What did Abraham fear in the Bible?

Abraham and Sarah

Abraham. What a man, what a life! With stories like the campfire. Abraham was born in Ur in Mesopotamia on the lower Euphrates. During the unrest that accompanied the collapse of the Babylonian Empire, moved near the present-day Syrian-Turkish border. His life is shaped by the request to move away from home to a still unknown country, to leave home and friends.

He breaks out of family and clan, gives them a bond that is vital for the people of the old days. He becomes homeless and defenseless. Crossed the country and the desert and flew from famine to Egypt. There he pretends to be his sister, his wife, who is very beautiful. He fears that the king will stretch it out for him and kill him in order to get him out of the way. In fact, Pharaoh takes Sarah into his house and gives Abraham abundant gifts: sheep and cattle, donkeys and camels, male and female servants. But then he sees through the trick and chases him out of the country.

Abraham owns large herds of cattle, is quite wealthy. Something like this can change quickly when the forces of nature remove the breeding ground for the animals. Abraham later settled near Hebron, gained some power, and took part in the wars between the rulers of the regions on the Euphrates and the Dead Sea. Although he still has no heir - childlessness is a difficult lot in ancient times - he learns in a dream that centuries later all the land between Egypt and the Euphrates will belong to his descendants.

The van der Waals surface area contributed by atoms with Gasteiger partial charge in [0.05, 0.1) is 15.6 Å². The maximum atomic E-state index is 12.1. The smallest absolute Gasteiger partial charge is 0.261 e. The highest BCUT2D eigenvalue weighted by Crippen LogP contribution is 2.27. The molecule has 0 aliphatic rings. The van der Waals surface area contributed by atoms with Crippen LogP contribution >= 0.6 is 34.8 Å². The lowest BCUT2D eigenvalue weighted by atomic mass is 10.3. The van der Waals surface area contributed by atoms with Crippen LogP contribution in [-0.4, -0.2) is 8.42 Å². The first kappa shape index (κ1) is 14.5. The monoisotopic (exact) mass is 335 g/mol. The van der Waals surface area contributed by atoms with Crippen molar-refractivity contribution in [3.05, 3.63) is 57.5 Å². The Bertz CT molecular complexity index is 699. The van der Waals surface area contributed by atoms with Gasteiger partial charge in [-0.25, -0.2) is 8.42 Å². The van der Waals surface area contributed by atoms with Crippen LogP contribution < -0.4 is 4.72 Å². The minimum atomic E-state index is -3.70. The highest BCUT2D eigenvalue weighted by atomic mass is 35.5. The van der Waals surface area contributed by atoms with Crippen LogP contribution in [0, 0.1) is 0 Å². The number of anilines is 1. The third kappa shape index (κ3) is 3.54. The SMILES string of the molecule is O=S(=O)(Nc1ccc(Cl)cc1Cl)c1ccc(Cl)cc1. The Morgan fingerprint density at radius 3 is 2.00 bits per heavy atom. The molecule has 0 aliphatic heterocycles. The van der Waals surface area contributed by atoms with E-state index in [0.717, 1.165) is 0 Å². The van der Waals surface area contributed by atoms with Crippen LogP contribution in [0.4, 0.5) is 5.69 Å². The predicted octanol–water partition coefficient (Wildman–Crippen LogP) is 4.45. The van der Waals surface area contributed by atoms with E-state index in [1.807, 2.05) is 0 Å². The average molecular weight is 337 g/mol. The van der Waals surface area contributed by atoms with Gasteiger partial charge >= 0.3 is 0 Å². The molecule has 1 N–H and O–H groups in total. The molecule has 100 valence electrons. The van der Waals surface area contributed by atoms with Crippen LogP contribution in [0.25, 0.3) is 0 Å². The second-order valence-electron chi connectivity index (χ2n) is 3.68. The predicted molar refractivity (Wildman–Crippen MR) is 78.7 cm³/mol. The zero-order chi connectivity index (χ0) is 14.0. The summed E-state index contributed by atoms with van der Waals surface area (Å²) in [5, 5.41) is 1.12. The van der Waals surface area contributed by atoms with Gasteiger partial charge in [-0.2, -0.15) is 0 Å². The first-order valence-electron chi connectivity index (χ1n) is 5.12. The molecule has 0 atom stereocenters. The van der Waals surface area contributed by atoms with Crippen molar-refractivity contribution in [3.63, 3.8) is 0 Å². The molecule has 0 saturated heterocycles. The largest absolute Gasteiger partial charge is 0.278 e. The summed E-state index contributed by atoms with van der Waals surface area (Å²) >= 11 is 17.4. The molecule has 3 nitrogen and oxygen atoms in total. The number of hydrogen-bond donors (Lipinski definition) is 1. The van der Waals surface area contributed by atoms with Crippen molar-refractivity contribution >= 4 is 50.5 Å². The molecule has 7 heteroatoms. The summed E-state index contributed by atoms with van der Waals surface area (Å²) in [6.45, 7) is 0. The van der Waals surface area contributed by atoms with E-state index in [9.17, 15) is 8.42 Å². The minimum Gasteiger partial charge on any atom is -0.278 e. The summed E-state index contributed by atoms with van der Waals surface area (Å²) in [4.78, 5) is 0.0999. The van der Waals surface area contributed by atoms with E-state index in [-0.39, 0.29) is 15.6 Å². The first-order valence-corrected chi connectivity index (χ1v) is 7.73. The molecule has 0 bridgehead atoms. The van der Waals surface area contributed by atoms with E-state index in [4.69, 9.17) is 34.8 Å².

He keeps a maid as a concubine, which leads to conflicts. Hagar, Sara's personal slave, gives birth to a son to Abraham. Just like Sara, in later years, when this is actually no longer biologically possible. A wonder. But luck is deceptive. God compels Abraham to sacrifice Isaac, whom he loves very much. The barely comprehensible story is a parable for an almost superhuman test and for the fact that God can claim back what he gives, even the dearest thing a person has. But the unspeakable act is spared Abraham at the last moment. An angel instructs him to sacrifice a ram instead of his son whose horns are caught in a hedge. Finally Abraham returns to Hebron, where Sarah dies. The cave in which she rests later also becomes his burial place.

The stories of Abraham are testimony to a person who, with a mixture of courage, trust in God and willingness to take risks, remains open to change and seeks a new world. “God”, writes Patrick M. Arnold, “could not escape the vote of confidence the old man asked for and really gave him his blessing.” The sentence “I want to bless you and you should be a blessing” belongs to the winged words of the Bible.

Abraham and Sarah are one of the three parents, great role models, from whom Israel draws its story. No heroes or heroines or even saints, but people with all their strengths and weaknesses, ups and downs in their interpersonal relationships. But they stay together. They reach old age, a symbol of a fulfilled life and a sign of God's faithfulness.

Hans-Albrecht Plasterer
from: JS-Magazin - magazine of the Evangelical Church for young soldiers

more on the subject